Sounds like how the software industry used to work, with Oracle and SAP! You know, it’s almost like today’s employees want their workspace to operate like a series of on-demand apps: productivity, exercise, cuisine, professional development, socializing, volunteering, etc.
Agreed. There’s clearly a disjoint between the way that commercial real estate operates today, and a younger workforce that is asking for flexibility as well as opportunities for culture and community. And most large commercial landlords are pretty clueless about how to offer those things. They’re happy to take their twenty percent a year.
Let’s talk about WeWork. We’ve all read the stories. But while I was reading all this stuff, I also had a feeling that there was a lot of “piling on” happening. Journalists love stories about tech companies going down in flames. So what did WeWork get right?
If you put aside all the well-documented nonsense, the premise of WeWork is fundamentally correct: workplace trends are changing dramatically, and companies are going to have to change the way their offices operate if they want to keep attracting new talent. But there’s a lack of tools that allow them to do that effectively. Commercial real estate is far from digital, and far from flexible. What WeWork did is give these stuffy, old-school property owners a new ability to accommodate lots more short-term clients, and open up more revenue opportunities in the process. So now instead of selling ten years, you can sell ten hours.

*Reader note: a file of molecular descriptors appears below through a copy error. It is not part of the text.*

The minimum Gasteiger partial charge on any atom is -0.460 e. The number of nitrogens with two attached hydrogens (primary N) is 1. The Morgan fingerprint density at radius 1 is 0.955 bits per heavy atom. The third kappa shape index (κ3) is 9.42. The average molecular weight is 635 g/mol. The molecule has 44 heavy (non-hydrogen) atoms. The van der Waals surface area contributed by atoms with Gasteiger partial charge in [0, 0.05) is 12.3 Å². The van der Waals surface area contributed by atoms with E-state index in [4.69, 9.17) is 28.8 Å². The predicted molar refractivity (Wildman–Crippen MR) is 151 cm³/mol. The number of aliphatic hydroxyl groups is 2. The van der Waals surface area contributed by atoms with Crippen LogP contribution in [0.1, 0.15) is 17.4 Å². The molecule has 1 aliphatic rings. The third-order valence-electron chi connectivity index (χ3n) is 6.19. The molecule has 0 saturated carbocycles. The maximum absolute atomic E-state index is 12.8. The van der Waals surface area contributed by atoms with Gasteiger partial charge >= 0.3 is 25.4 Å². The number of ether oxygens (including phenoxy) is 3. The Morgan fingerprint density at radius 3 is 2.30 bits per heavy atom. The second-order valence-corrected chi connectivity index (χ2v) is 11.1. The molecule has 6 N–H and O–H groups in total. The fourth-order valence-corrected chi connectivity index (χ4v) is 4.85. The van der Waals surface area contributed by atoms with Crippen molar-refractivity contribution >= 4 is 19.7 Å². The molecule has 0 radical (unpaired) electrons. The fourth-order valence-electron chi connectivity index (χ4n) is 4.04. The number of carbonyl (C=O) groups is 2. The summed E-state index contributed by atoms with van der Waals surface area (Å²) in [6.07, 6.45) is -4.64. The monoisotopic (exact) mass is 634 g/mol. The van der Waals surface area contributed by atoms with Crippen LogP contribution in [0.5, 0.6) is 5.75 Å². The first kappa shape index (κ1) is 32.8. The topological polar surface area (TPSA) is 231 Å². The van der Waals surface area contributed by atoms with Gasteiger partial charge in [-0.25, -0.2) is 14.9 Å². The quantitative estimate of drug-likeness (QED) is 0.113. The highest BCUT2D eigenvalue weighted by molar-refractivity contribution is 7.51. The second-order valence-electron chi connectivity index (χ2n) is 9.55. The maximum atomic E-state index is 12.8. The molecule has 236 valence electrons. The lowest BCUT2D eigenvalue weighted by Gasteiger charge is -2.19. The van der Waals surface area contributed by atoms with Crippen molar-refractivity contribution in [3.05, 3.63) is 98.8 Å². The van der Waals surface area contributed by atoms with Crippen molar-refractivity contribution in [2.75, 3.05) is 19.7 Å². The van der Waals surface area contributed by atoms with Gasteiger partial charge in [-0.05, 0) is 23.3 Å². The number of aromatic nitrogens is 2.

I agree. I think WeWork clearly saw these trends coming before a lot of other companies, and they deserve credit for that. And they obviously have enough of a business in place that a turnaround effort could be successful. So given all that, why can’t more property owners be more like WeWork? I mean, without all the craziness, obviously.
Well, the problem was that they don’t have a real platform to automate all these new services and building options. Now it’s absolutely true that you can get a higher yield, or revenue per square foot, from short-term commercial tenants that want all sorts of nice amenities. But you’re going to have lots more service overhead to keep those tenants happy, to keep all that free kombucha flowing! So you need real automation to make that happen. Otherwise, you’re just throwing bodies at the problem.